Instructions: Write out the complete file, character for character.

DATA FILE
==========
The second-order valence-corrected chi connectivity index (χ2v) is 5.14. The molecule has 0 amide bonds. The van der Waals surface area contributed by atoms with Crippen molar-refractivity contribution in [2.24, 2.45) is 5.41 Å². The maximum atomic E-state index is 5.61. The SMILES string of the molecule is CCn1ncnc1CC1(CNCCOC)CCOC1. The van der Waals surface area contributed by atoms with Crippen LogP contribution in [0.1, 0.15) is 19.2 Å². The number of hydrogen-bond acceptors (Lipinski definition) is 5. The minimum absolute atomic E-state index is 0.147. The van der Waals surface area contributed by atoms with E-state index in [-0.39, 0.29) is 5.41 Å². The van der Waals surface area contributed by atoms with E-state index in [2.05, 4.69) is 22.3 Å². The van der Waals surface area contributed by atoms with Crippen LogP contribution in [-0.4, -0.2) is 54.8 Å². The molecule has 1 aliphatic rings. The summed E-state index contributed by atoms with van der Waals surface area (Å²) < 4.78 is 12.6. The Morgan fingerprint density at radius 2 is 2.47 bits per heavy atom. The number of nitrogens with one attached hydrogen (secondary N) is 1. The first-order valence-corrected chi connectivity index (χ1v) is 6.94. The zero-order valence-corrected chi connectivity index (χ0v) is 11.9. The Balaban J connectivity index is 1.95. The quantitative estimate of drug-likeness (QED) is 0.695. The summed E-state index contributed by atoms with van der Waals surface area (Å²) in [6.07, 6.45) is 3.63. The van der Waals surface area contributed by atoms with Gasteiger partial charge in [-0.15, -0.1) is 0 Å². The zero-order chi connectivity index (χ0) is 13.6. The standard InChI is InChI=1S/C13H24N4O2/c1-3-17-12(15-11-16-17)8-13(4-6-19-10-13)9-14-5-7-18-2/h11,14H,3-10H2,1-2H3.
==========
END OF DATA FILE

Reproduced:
The second-order valence-corrected chi connectivity index (χ2v) is 5.14. The molecule has 0 amide bonds. The van der Waals surface area contributed by atoms with Crippen molar-refractivity contribution in [2.24, 2.45) is 5.41 Å². The maximum atomic E-state index is 5.61. The SMILES string of the molecule is CCn1ncnc1CC1(CNCCOC)CCOC1. The van der Waals surface area contributed by atoms with Crippen LogP contribution in [0.1, 0.15) is 19.2 Å². The number of hydrogen-bond acceptors (Lipinski definition) is 5. The minimum absolute atomic E-state index is 0.147. The van der Waals surface area contributed by atoms with E-state index in [-0.39, 0.29) is 5.41 Å². The van der Waals surface area contributed by atoms with E-state index in [2.05, 4.69) is 22.3 Å². The van der Waals surface area contributed by atoms with Crippen LogP contribution in [-0.4, -0.2) is 54.8 Å². The molecule has 1 aliphatic rings. The summed E-state index contributed by atoms with van der Waals surface area (Å²) < 4.78 is 12.6. The Morgan fingerprint density at radius 2 is 2.47 bits per heavy atom. The number of nitrogens with one attached hydrogen (secondary N) is 1. The first-order valence-corrected chi connectivity index (χ1v) is 6.94. The zero-order valence-corrected chi connectivity index (χ0v) is 11.9. The Balaban J connectivity index is 1.95. The quantitative estimate of drug-likeness (QED) is 0.695. The summed E-state index contributed by atoms with van der Waals surface area (Å²) in [6.07, 6.45) is 3.63. The van der Waals surface area contributed by atoms with Gasteiger partial charge in [-0.15, -0.1) is 0 Å². The zero-order chi connectivity index (χ0) is 13.6. The standard InChI is InChI=1S/C13H24N4O2/c1-3-17-12(15-11-16-17)8-13(4-6-19-10-13)9-14-5-7-18-2/h11,14H,3-10H2,1-2H3.